As people return to work and travel more, dog rescue organizations report that they are seeing an increased need for foster homes.
Los Angeles-based Wags & Walks is one of the organizations that relies heavily on fosters.
“Fostering is the single most important factor directly related to how many dogs we can rescue," Annika Smith, chief operating officer of Wags & Walks, told “Good Morning America.”
According to Smith, during the height of the COVID-19 pandemic, the organization saw a five-times increase in foster inquiries compared to today, which allowed them to save the lives of more dogs.
Wags & Walks is not alone in its need for fosters during this time.
“Unfortunately, it seems as though the need for dogs to be rehomed has gone back to pre-COVID days, with shelters filling up again and receiving more surrender inquiries,” Smith said.
According to the ASPCA, approximately 390,000 dogs are euthanized every year. Rescue organizations such as Wags & Walks work to decrease that number by placing dogs with fosters until they find their forever home.
“A foster parent takes in a dog temporarily until they are adopted by their forever family, usually for less than a month," Smith added.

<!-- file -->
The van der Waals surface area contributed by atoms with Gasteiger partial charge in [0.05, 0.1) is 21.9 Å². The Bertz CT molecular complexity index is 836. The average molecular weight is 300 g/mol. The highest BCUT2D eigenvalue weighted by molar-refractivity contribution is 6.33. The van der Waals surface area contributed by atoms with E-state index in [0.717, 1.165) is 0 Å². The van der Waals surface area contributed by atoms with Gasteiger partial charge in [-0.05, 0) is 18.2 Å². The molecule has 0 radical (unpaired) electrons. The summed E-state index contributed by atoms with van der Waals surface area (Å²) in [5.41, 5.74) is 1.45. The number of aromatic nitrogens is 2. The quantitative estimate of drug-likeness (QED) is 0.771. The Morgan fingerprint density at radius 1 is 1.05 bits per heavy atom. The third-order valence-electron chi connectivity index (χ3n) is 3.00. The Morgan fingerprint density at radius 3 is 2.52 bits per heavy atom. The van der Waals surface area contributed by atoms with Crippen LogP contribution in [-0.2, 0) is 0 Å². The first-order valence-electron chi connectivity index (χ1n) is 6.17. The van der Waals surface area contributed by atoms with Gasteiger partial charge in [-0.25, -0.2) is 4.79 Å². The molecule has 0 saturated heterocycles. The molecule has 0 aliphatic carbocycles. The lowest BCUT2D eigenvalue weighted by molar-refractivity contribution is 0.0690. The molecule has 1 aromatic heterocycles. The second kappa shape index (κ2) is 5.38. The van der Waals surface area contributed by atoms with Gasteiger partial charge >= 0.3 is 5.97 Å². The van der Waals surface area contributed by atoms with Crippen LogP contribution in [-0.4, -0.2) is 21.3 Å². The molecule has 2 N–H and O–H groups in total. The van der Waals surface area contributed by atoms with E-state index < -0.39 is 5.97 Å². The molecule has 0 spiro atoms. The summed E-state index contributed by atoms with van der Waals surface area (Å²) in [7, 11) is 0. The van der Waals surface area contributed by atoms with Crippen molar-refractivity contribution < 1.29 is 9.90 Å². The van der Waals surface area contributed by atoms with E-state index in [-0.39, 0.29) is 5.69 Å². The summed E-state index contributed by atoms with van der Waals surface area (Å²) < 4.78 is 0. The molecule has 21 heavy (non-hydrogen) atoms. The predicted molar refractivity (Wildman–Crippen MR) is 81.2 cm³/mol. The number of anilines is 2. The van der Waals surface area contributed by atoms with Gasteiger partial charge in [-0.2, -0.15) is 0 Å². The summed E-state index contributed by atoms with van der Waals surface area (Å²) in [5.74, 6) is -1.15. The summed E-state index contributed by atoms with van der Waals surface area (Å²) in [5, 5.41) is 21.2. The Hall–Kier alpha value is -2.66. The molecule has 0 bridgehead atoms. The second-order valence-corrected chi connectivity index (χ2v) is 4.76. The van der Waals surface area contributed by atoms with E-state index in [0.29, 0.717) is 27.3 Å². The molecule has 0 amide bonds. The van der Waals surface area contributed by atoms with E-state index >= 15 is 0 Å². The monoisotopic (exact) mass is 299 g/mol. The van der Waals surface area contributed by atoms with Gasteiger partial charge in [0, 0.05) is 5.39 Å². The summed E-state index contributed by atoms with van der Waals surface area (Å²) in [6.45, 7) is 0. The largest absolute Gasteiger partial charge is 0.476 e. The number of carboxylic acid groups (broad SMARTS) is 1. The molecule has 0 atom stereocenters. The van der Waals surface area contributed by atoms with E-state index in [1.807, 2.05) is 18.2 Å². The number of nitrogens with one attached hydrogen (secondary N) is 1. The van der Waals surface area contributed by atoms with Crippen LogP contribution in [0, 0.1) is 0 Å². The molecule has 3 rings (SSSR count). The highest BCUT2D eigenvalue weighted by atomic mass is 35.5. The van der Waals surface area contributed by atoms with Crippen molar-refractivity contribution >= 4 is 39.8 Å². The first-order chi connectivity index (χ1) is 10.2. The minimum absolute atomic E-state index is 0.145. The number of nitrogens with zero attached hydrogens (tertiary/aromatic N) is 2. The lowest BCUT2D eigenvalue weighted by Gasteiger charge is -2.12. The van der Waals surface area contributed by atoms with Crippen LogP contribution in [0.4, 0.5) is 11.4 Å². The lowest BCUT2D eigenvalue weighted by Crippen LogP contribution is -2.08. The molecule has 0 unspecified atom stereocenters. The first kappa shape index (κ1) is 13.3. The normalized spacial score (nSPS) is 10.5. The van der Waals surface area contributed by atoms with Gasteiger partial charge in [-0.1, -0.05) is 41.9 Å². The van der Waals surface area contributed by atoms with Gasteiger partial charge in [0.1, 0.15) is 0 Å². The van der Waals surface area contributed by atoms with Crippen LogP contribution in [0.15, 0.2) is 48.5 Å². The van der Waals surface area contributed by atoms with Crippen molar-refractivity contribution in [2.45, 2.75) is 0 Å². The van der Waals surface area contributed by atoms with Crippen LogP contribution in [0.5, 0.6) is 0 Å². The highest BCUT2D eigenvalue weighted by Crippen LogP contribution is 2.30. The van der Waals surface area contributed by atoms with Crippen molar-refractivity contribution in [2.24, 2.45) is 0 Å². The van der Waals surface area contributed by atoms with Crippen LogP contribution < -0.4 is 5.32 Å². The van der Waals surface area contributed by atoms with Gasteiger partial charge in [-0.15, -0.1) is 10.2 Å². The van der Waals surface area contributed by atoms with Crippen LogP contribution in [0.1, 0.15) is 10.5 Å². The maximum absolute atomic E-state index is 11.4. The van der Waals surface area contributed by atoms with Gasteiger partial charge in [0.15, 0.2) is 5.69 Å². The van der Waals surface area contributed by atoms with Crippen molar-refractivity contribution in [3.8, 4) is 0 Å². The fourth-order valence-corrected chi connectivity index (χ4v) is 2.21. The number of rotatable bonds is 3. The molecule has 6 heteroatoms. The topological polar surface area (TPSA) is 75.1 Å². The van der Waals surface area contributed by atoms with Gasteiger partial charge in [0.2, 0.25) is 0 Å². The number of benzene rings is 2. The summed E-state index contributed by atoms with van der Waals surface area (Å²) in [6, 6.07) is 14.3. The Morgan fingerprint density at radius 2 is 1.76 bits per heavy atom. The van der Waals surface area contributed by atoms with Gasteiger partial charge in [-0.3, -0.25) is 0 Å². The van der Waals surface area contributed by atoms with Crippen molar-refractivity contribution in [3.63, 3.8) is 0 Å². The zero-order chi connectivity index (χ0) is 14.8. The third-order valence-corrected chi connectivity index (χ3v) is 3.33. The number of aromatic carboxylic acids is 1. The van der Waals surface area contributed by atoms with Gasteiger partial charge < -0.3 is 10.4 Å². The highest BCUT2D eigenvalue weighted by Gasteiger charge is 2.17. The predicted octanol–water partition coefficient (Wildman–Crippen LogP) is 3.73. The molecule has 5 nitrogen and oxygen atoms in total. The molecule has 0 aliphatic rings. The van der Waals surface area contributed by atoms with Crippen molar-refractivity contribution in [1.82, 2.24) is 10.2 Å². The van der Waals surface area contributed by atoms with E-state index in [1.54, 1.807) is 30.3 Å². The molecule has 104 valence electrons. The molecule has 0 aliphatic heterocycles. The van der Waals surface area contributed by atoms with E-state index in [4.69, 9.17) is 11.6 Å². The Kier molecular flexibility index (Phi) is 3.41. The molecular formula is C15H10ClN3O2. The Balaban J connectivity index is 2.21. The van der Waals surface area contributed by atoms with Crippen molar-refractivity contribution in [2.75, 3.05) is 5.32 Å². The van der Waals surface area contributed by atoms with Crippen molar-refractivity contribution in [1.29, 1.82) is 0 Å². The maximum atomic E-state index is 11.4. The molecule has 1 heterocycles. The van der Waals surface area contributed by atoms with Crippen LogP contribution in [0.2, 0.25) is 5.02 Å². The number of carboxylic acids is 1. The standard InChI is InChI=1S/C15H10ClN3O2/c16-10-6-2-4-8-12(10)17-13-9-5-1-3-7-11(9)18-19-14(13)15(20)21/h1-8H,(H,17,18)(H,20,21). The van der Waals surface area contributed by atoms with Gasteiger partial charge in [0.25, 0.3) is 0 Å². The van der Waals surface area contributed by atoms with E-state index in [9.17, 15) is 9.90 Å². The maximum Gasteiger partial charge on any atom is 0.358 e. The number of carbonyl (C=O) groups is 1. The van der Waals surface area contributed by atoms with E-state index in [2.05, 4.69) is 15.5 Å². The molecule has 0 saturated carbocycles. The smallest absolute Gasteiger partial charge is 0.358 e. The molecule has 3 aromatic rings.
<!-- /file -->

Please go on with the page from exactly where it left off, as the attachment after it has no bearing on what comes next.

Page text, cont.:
Muddy Paws Rescue based in New York City has seen a similar increase in need for fosters.
“We have seen that many groups across the country are facing a decrease in foster availability," Mallory Kerley, marketing director for Muddy Paws Rescue, told “Good Morning America.”
Similar to Wags & Walks, Muddy Paws relies heavily on fosters to save the lives of many dogs.
“Fosters are essential to our mission of saving lives. We want people to know that fosters are definitely needed right now, across both city shelters and organizations without a brick-and-mortar shelter," Kerley added.
For those who are not able to foster a dog, organizations such as these usually welcome donations.